The basic plot follows the newly weds Cliff and Cydney (Steve Zahn and Milla Jovovich) as they head off to an amazing island for their honeymoon. It’s a paradise, gorgeous weather, beaches, calm waves, glorious. They hear of a local murder of another couple on holiday and from this moment on, the viewer suspects everyone as Cliff and Cyd head off into Paradise. Getting on the wrong side of two hitchhikers, Cleo (Marley Shelton) and Kale (Chris Hemsworth) and the right side of a pair of adventure freaks, Nicko (Tim Olyphant) and Georgia (Kiele Sanchez). We see a series of good and bad sides from all of the couples, never quite sure what the twist will be, who the killers will be.

David Twohy, famous for his Riddick flicks, here creates a great looking, cool feeling movie. It’s easy to watch as it flows along nicely. The cast are great too with all using this as the perfect film to explore different characteristics to trick the viewer into thinking they could be the viewer or actions in their favour of being the good guys. All knock out a great performance with Zahn especially good here. It’s got a good twist, although I’m sure there are a few moments, which could not have really happened as the viewer finally discovers the truth. The last 20 mins are great. Real action with some great moments. Knife in the leg late on is brilliantly done and really had me cringing.

This is a good and slightly ambitious take on the ‘who-dun-it’ with a couple taking the murderous role rather than a single person. Good stuff.

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Island of Death

by on Jul.27, 2010, under Daily Review

This is a dirty little horrid film. Why have I watched this again? God only knows, but for my sins, here’s the review.

Two cousins, Celia (Jane Ryall) and Christopher (Bob Behling), head off to a beautiful Greek Island to cause some bother. Simple plot. It’s a grizzly old film, with the pair causing all sorts of mayhem and atrocious activities. Every taboo is covered here and yes, I really mean every taboo. It’s not very nice at all really.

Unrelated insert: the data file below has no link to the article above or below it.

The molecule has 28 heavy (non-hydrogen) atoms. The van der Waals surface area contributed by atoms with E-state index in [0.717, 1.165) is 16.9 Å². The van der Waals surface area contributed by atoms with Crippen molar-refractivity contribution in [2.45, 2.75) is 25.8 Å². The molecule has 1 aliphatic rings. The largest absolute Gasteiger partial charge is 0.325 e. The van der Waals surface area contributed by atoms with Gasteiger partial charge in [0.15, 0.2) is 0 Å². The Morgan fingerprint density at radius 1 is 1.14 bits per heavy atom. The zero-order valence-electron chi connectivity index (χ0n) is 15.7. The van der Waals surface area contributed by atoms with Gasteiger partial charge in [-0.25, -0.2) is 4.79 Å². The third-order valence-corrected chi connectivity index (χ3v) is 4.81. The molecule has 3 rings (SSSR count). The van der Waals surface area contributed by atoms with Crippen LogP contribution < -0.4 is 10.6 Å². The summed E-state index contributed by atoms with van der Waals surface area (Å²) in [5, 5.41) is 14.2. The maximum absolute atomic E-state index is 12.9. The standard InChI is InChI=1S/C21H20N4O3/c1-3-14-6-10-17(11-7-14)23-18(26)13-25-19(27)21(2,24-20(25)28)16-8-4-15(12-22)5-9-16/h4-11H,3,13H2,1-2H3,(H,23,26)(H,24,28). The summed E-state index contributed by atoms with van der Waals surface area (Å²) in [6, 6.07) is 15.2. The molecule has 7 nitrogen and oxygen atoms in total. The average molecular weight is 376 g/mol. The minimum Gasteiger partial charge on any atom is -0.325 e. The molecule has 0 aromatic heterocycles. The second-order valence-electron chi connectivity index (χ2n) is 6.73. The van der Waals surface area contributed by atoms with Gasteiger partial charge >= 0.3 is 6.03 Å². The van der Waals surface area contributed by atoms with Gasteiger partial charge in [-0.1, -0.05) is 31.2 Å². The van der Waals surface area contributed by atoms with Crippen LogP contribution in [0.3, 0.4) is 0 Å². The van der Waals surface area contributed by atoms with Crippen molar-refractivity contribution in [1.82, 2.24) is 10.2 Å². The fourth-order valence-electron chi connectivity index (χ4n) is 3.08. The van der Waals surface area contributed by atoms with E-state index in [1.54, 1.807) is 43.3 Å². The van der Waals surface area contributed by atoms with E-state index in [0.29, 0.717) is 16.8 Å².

But, let me say this. The film has an uneasy feeling about it, which apart from all the nasty stuff, this unease throws the viewer. It has some very nice looking shots, the scenery is beautiful and is captured here well. This balanced against the unholy pair causes such a disturbance, even when they are not up to no-good. We also have a ‘Peeping Tom’ thing going on as the pair take it in turns to seduce man, woman and goat as the other watches taking photos. Murders occur in all forms from force fed paint to blow torch to the face. Shocking stuff. Nico Mastorakis creates something here to shock and disturb rather than build any kind of terror or horror, but you can see a direction that he wanted to take: A Bonnie and Clyde route, but doesn’t quite get there, lost along the way in a spiral of sickness. A good final scene though offering no-remorse from the more dominant member of the killing partnership, which up to that point seemed to take a back seat in the actions.

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Camp Utopia

by on Jul.26, 2010, under Daily Review

Ratt! What a great band from the 80’s and this is what draws me to this film, front man Steve Pearcy. He’s pretty good too but unfortunately, one of the only highlights of this film.

The film begins with some great re-imagined footage of the summer of Love, a crazy time of freedom, sex and drugs. Tim Bach (Pearcy) is a cult leader who takes a little too much funny stuff, which results in a massacre of his followers. Then we jump to present day. A group of friends go camping, to the same site of the massacre. The murders begin again. Bach’s ghost?

It’s a shame that this film fails as it could have been pretty good. The pace of the film grind to a halt after the first 5 minutes, with a poorly performed script by pretty lame actors. I don’t think it’s their fault really with the blame mainly focused on Director Robert Madero for allowing such a flat performance. The film picks towards the last 20 minutes which is a relief. Sarah Megan White springs to life and gives us a stunning performance. Where was that for the other part of the film?